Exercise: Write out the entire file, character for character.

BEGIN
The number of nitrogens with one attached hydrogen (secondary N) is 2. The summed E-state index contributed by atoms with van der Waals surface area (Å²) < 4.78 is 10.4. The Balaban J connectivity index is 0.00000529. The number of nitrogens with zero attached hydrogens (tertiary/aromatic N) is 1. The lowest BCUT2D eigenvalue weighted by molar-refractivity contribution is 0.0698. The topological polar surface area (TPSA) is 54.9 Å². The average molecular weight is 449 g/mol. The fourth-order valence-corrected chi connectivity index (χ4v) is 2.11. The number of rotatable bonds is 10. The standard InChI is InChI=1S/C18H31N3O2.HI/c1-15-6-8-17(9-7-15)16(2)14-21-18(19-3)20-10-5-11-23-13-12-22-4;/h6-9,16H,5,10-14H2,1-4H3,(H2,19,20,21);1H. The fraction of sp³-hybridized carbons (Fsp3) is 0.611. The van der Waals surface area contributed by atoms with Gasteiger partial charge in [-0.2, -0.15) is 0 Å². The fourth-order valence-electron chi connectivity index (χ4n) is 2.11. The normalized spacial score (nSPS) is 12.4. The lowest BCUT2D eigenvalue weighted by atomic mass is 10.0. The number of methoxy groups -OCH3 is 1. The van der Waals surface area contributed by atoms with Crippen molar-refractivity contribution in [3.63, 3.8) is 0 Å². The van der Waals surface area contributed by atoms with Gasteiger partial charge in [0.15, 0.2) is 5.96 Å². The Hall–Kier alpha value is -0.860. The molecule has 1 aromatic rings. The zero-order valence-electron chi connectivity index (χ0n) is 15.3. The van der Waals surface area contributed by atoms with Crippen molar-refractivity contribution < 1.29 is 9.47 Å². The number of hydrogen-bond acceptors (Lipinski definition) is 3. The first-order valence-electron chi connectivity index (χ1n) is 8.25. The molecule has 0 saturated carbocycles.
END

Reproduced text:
The number of nitrogens with one attached hydrogen (secondary N) is 2. The summed E-state index contributed by atoms with van der Waals surface area (Å²) < 4.78 is 10.4. The Balaban J connectivity index is 0.00000529. The number of nitrogens with zero attached hydrogens (tertiary/aromatic N) is 1. The lowest BCUT2D eigenvalue weighted by molar-refractivity contribution is 0.0698. The topological polar surface area (TPSA) is 54.9 Å². The average molecular weight is 449 g/mol. The fourth-order valence-corrected chi connectivity index (χ4v) is 2.11. The number of rotatable bonds is 10. The standard InChI is InChI=1S/C18H31N3O2.HI/c1-15-6-8-17(9-7-15)16(2)14-21-18(19-3)20-10-5-11-23-13-12-22-4;/h6-9,16H,5,10-14H2,1-4H3,(H2,19,20,21);1H. The fraction of sp³-hybridized carbons (Fsp3) is 0.611. The van der Waals surface area contributed by atoms with Gasteiger partial charge in [-0.2, -0.15) is 0 Å². The fourth-order valence-electron chi connectivity index (χ4n) is 2.11. The normalized spacial score (nSPS) is 12.4. The lowest BCUT2D eigenvalue weighted by atomic mass is 10.0. The number of methoxy groups -OCH3 is 1. The van der Waals surface area contributed by atoms with Crippen molar-refractivity contribution in [3.63, 3.8) is 0 Å². The van der Waals surface area contributed by atoms with Gasteiger partial charge in [0.15, 0.2) is 5.96 Å². The Hall–Kier alpha value is -0.860. The molecule has 1 aromatic rings. The zero-order valence-electron chi connectivity index (χ0n) is 15.3. The van der Waals surface area contributed by atoms with Crippen molar-refractivity contribution < 1.29 is 9.47 Å². The number of hydrogen-bond acceptors (Lipinski definition) is 3. The first-order valence-electron chi connectivity index (χ1n) is 8.25. The molecule has 0 saturated carbocycles.